Kenyans have not just one vote but six when they go to the polls on Monday, March 4, 2013.
They can use them to decide the composition of several new institutions designed to make the country's political system fairer and more democratic. One innovation is that every county will now have an elected women's representative in parliament. The new administrations in the 47 counties will each have a governor and local representatives so that more decisions can be taken at local level. Kenyans will also vote for the members of a new senate intended to ensure more attention is paid to regional considerations in the capital, Nairobi.
"We are hopeful that the elections will bring about great change, " said Nyaigoti Chacha, a political scientist in Nairobi. The existence of two parliamentary chambers plus a decentralised government should bring about a separation of powers and a healthy system of checks and balances, he feels.
"We are expecting the counties to exert far greater pressure on parliamentarians in future," Chacha told DW.
Neck-and-neck race for the presidency
The influence of the new president will also be smaller than before. Two candidates now lead the race. Opinion polls say the other six contenders are trailing far behind. Raila Odinga has a slight lead in the polls, as he did five years ago when he ran against incumbent president Mwai Kibaki. After two months of bloody clashes between the supporters of both camps, Odinga and Kibaki agreed on a unity government with Odinga as prime minister.
This time round Odinga's main challenger is again a Kikuyu, like outgoing President Kibaki. He's Uhuru Kenyatta, the son of Kenya's founder Jomo Kenyatta. He's been making headlines largely because of the charges he faces at the International Criminal court (ICC) in The Hague. He's accused of masterminding and financing acts of revenge against the Luo and Kalenjin ethnic groups after the last elections. In the run-up to this poll, Kenyatta joined forces with former rival William Ruto, a Kalenjin.
Ruto also faces charges in The Hague. The duo have made use of the impending trials, which are due to start after the elections, to launch a joint tirade against the ICC which they say is influenced by western nations. If they should win the elections, many fear negative consequences for Kenya's economy and the country's international political standing.
Fears that history will repeat itself
The alliance between the political leaders of the country's two largest ethnic groups, the Kikuyu and the Kalenjin, is seen by many observers as a positive sign that the elections will go off peacefully. This is, however, contradicted by the ethnic clashes witnessed in past months which claimed almost 500 lives.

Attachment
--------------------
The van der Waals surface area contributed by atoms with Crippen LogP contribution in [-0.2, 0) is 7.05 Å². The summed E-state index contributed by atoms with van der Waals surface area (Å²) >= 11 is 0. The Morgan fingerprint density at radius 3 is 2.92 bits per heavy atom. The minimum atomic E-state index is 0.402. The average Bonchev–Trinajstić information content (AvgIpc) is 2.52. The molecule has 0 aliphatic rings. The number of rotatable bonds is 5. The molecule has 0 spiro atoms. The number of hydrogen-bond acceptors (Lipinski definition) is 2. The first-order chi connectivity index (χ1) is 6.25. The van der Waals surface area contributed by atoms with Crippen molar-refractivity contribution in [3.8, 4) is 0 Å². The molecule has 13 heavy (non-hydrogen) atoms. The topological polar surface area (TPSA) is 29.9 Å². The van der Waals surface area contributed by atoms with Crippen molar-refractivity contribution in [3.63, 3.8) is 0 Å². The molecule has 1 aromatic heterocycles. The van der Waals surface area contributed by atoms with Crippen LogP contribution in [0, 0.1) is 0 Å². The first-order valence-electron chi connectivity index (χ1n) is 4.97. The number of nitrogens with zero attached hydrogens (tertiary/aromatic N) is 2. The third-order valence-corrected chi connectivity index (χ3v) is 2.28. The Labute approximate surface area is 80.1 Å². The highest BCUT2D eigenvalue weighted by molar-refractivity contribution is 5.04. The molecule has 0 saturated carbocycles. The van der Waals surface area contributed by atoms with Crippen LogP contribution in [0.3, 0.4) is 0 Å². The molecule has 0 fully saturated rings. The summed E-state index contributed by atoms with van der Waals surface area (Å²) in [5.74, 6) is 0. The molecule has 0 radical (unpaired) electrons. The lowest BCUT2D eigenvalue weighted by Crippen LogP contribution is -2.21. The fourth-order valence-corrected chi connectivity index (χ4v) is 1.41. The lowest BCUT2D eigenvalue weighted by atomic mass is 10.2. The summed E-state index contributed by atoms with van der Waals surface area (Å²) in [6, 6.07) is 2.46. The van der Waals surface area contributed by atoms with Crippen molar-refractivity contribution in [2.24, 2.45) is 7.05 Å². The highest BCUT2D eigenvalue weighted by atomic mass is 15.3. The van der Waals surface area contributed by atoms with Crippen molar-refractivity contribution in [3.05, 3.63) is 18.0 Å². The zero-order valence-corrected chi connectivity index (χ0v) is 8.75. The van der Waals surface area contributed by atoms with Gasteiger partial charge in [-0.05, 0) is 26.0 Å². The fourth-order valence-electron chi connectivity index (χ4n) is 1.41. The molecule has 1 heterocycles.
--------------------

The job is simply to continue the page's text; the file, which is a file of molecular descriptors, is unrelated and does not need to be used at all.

Kenya's police are unable to cope and are sometimes targets of violent attacks themselves. The security forces are still chronically understaffed - as they were at the time of the last elections. Police officer Christine Furaha says they were the worst days of her time with the police. "We had to collect the corpses, young and old, women, men, even children. It was appalling." Furaha was stationed in Eldoret in western Kenya. "With just 40 officers we had no chance to stop people," she said.
Praise for preparations
Hoping for the best but preparing for the worst. That seems to be the attitude of many Kenyans who have left their homes for the time of the elections, preferring to be where their respective ethnic groups are in the majority. Foreign investors are holding back until the new government is securely in place. Aid organisations throughout the country are standing by to provide swift aid to refugees.
The national electoral commission is taking steps to ensure the elections are as transparent as possible, to avoid any accusations of vote-rigging that could unleash violence. Voters' biometric details, such as finger prints, have been recorded to rule out multiple voting. Despite numerous setbacks and a far lower number of people reguistering to vote than had been expected - 14.3 million out of a population of 40 million - the electoral commission has the backing of international election observers. The former president of Mozambique, Joachim Chissano, heads the African Union observer team and had words of praise for the preparations in Kenya.
"We had the feeling we were being informed by highly professional people who were very well prepared. And that makes us confident that these elections will go off very well."
For an election with six votes per person, the technical demands are high, especially in a country that frequently experiences power outages. The next president will in all likelihood be decided in a run-off. Hardly anyone expects either of the two front runners to win an absolute majority in the first round.